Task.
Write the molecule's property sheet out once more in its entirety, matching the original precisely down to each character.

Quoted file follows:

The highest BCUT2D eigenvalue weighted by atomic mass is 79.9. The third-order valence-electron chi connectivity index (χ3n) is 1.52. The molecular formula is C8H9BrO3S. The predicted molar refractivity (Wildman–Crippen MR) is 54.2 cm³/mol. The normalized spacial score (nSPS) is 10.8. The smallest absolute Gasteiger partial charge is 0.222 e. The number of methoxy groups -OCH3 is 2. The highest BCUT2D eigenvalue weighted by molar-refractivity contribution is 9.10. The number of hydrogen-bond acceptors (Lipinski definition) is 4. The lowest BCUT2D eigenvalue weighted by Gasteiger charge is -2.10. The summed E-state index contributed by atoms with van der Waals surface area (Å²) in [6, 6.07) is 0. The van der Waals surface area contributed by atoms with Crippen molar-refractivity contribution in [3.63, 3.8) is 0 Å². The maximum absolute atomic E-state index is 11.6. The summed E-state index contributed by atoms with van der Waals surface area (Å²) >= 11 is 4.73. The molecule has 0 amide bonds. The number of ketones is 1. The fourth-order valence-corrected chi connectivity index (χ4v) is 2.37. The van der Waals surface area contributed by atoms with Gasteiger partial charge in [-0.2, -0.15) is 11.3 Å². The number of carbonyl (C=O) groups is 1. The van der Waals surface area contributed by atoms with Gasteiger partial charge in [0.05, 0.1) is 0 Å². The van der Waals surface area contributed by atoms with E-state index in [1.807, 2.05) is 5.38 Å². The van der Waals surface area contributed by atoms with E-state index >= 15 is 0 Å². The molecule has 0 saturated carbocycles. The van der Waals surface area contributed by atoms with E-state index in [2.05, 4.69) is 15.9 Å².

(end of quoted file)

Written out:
The highest BCUT2D eigenvalue weighted by atomic mass is 79.9. The third-order valence-electron chi connectivity index (χ3n) is 1.52. The molecular formula is C8H9BrO3S. The predicted molar refractivity (Wildman–Crippen MR) is 54.2 cm³/mol. The normalized spacial score (nSPS) is 10.8. The smallest absolute Gasteiger partial charge is 0.222 e. The number of methoxy groups -OCH3 is 2. The highest BCUT2D eigenvalue weighted by molar-refractivity contribution is 9.10. The number of hydrogen-bond acceptors (Lipinski definition) is 4. The lowest BCUT2D eigenvalue weighted by Gasteiger charge is -2.10. The summed E-state index contributed by atoms with van der Waals surface area (Å²) in [6, 6.07) is 0. The van der Waals surface area contributed by atoms with Crippen molar-refractivity contribution in [3.63, 3.8) is 0 Å². The maximum absolute atomic E-state index is 11.6. The summed E-state index contributed by atoms with van der Waals surface area (Å²) >= 11 is 4.73. The molecule has 0 amide bonds. The number of ketones is 1. The fourth-order valence-corrected chi connectivity index (χ4v) is 2.37. The van der Waals surface area contributed by atoms with Gasteiger partial charge in [-0.2, -0.15) is 11.3 Å². The number of carbonyl (C=O) groups is 1. The van der Waals surface area contributed by atoms with Gasteiger partial charge in [0.05, 0.1) is 0 Å². The van der Waals surface area contributed by atoms with E-state index in [1.807, 2.05) is 5.38 Å². The van der Waals surface area contributed by atoms with E-state index >= 15 is 0 Å². The molecule has 0 saturated carbocycles. The van der Waals surface area contributed by atoms with E-state index in [2.05, 4.69) is 15.9 Å².